VG: Top Chef Masters people. The finale last night made my mouth water!

VG: How much do you like dealing with fashion publicists/pr firms? I mean really.

JST: I actually love dealing with fashion PR. Fashion editorial and fashion PR have a symbiotic relationship and one does not exist without the other. What I don’t like is when  editors and writers have to hound PR people to get the photos and info that they request to meet deadline. I think that if the designers that are being repped by some of these PR people knew how lax the quality of contact is with press they would not be very happy.

VG: What would you automatically push the delete and block button from a publicist email?

JST: The thing that would make me immediately hit the delete button is a poorly written release. I am constantly amazed at the instances of dreadful spelling and grammar in a supposedly professionally written press release. That truly makes my eyes bleed and I would never punish our editors by passing it along to them. Automatic delete.

VG: So true! Its so crazy how many people think they can just get into the world of pr by fluke or that fact that they think its such a glamorous life. Do your homework future prs!

VG: What kinds of stories do you look for in Kouture?

JST: Everything that we aim to publish for Kouture has to be something that represents our target reader: affluent, sophisticated and intelligent. The best features for us are those which shows us what’s new, now and next in the fashion and beauty industries: whether it is a designer who uses sustainable fabrics, a beautiful bespoke suit or a great mass-market collection, we want to present all of the facets of the fashion and beauty world in a way that our readers can relate to. The one thing that I always think about when closing each issue is the opening scene in “Funny Face” when the editor says that a magazine can’t just lie around-it has to have a purpose for being. Kouture may look gorgeous on a coffee table, but if there isn’t info on the pages that a reader can actually use, then we haven’t done our job.

VG: How do fashion prs make their pitch stand out?

JST: I respond best to pitches that are well-written, are in line with the editorial tone and vision of our magazine and contain all of the relevant info: who, what, when, where, why and how. I also love lookbooks or amazing photos. I only pass along the pitches that contain all of the above to our editors. My advice to PR reps is to make sure that you have properly researched the magazine that you are pitching to. Sending me pitches of a new collection of rock t-shirts when our target reader is a woman who wears Carolina Herrera and runs her own company is a waste of everyone’s time.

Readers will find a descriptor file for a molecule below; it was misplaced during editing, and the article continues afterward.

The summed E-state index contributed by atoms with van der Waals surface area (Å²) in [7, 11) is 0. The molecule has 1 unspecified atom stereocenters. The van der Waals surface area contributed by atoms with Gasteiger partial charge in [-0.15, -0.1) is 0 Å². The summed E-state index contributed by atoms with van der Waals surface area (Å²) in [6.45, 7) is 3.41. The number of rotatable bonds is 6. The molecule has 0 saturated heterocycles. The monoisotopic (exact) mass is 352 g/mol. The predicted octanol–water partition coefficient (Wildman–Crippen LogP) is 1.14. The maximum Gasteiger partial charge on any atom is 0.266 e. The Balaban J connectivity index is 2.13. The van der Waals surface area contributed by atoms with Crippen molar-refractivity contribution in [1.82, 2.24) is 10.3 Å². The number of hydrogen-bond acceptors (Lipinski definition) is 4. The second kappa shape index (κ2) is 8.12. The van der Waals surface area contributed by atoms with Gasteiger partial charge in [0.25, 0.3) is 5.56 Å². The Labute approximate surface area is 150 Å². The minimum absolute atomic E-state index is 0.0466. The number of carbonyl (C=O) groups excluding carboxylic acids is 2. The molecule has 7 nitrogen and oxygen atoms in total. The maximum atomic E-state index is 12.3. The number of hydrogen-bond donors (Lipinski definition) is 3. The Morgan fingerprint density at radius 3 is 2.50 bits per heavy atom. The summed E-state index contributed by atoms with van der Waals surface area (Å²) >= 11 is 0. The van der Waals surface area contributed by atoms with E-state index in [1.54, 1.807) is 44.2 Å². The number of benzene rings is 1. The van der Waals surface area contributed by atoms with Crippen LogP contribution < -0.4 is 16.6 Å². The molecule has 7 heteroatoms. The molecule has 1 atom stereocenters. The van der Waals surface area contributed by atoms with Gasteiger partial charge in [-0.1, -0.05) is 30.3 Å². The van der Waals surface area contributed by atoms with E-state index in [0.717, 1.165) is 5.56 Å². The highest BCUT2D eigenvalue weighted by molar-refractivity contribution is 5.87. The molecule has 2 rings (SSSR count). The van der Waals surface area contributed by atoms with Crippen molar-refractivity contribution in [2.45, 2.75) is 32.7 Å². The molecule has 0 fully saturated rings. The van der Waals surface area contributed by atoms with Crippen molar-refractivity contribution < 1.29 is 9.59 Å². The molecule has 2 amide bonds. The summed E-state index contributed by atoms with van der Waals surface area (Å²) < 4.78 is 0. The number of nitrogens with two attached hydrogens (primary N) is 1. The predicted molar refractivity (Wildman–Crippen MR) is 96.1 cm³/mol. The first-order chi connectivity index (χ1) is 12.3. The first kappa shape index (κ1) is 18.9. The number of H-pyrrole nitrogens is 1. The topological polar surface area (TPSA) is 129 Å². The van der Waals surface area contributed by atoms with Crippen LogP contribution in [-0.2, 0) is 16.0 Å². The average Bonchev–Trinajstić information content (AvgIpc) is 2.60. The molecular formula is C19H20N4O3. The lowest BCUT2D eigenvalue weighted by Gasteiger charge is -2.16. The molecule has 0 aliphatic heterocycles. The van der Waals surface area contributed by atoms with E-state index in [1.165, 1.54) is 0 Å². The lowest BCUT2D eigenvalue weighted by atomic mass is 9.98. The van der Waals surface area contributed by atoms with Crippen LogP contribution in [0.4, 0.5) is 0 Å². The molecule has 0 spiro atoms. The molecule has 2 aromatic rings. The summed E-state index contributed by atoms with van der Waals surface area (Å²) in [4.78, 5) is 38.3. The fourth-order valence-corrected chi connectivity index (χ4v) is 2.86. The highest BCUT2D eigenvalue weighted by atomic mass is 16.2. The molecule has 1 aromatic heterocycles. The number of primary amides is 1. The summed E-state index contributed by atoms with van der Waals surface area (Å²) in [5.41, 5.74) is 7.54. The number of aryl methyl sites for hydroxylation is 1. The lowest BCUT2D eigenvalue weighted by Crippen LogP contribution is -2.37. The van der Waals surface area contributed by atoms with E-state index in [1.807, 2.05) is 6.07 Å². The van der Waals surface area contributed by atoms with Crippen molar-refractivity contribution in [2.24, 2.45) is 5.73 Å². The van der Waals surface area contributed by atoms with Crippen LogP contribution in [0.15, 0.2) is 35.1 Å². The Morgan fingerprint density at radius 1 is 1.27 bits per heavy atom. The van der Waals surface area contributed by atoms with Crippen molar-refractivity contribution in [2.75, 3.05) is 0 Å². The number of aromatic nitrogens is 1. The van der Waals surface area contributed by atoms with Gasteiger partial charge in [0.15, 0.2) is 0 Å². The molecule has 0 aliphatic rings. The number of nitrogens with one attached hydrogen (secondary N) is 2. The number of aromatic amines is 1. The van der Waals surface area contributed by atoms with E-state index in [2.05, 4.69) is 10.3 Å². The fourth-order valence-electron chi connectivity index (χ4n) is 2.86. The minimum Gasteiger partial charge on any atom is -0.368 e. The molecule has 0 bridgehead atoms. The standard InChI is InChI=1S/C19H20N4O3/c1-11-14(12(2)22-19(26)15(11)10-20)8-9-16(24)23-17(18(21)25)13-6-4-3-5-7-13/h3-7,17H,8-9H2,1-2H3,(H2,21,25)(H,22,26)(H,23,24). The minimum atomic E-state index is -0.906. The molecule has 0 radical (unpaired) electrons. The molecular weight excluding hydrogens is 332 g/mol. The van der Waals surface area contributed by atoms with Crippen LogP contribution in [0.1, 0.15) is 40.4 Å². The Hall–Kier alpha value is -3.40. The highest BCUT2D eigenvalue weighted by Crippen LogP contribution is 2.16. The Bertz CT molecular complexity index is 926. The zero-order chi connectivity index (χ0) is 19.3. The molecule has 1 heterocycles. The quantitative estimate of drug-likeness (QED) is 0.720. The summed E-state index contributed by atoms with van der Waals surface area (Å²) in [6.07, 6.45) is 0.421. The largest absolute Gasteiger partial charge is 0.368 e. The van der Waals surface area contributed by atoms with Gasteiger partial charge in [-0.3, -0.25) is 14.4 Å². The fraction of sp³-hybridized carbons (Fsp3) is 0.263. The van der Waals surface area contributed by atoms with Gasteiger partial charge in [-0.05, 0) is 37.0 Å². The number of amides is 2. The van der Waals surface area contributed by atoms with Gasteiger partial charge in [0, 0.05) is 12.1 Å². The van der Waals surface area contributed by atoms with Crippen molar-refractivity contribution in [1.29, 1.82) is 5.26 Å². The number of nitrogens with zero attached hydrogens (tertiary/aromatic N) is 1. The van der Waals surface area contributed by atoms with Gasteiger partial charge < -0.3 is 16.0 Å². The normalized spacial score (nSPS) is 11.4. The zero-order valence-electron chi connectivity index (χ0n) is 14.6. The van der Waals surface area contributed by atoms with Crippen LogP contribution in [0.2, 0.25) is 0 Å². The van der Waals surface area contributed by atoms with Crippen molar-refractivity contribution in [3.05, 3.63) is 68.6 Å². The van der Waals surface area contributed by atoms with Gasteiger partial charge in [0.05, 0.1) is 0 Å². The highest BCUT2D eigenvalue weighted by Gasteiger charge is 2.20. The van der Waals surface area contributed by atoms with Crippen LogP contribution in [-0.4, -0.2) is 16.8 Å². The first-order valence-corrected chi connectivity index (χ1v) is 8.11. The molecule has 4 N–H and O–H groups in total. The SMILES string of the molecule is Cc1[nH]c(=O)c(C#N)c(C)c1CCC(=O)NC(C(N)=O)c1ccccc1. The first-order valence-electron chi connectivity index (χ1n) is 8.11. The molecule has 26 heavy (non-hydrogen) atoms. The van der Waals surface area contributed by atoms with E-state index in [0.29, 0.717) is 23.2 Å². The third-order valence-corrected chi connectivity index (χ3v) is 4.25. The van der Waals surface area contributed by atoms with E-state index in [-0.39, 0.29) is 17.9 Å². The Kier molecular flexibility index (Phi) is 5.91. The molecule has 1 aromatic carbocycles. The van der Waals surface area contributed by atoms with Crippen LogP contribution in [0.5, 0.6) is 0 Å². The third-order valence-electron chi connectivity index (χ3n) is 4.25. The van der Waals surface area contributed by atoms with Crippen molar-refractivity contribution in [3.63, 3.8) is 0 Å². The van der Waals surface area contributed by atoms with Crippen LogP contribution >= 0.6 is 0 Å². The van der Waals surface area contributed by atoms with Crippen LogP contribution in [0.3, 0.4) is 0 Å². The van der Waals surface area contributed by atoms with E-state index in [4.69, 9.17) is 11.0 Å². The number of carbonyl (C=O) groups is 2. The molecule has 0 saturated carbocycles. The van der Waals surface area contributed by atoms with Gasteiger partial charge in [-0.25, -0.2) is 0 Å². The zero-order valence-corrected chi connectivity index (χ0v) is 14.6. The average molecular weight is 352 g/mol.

VG: Favorite part about Chicago? How’s the fashion?

JST: My favorite thing about Chicago is that it is a vibrant city once it thaws out from winter. Everything that one would expect in a real city is here. Regarding fashion in Chicago, there is a utilitarian aspect to what people wear here, because it is either 0 degrees or it’s 85. Plus, I think that because it is a Midwestern city, there isn’t a lot of inclination to be adventurous with fashion. But you do see people who have fun with fashion and think a little left of center when it comes to getting dressed. There are some fabulous retailers here who stock some of the most forward-thinking labels on the scene-Dries van Noten, Rick Owens and Thakoon can all be found here. Chicago is also home base to some talented designers, like Lara Miller, Borris Powell and Abigail Glaum-Lathbury, all of whom are some of my favorites.

VG: What inside info can you tell us about the next issue of Kouture?

JST: The next issue of Kouture will be the Fall Fashion Issue and which will have everything you need to know about the F/W 2010 collections. We were at the fall shows in February and we will bring readers the best of what we saw as well as the inside scoop on emerging designers and brand new collections. It will be our biggest issue to date and we can’t wait for everyone to see it!

Thanks so much to Jennifer Smith Tapp for this great look at the inside world of one of fashion’s best new publications. We commend all that you have done to push the envelope! Check out Kouture at facebook.com/kouturemagazine and kouturemagazine.com.

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About vanguardpr

The Vanguard is a full-service public relations and branding agency representing cutting edge fashion, beauty, and lifestyle accounts. We sp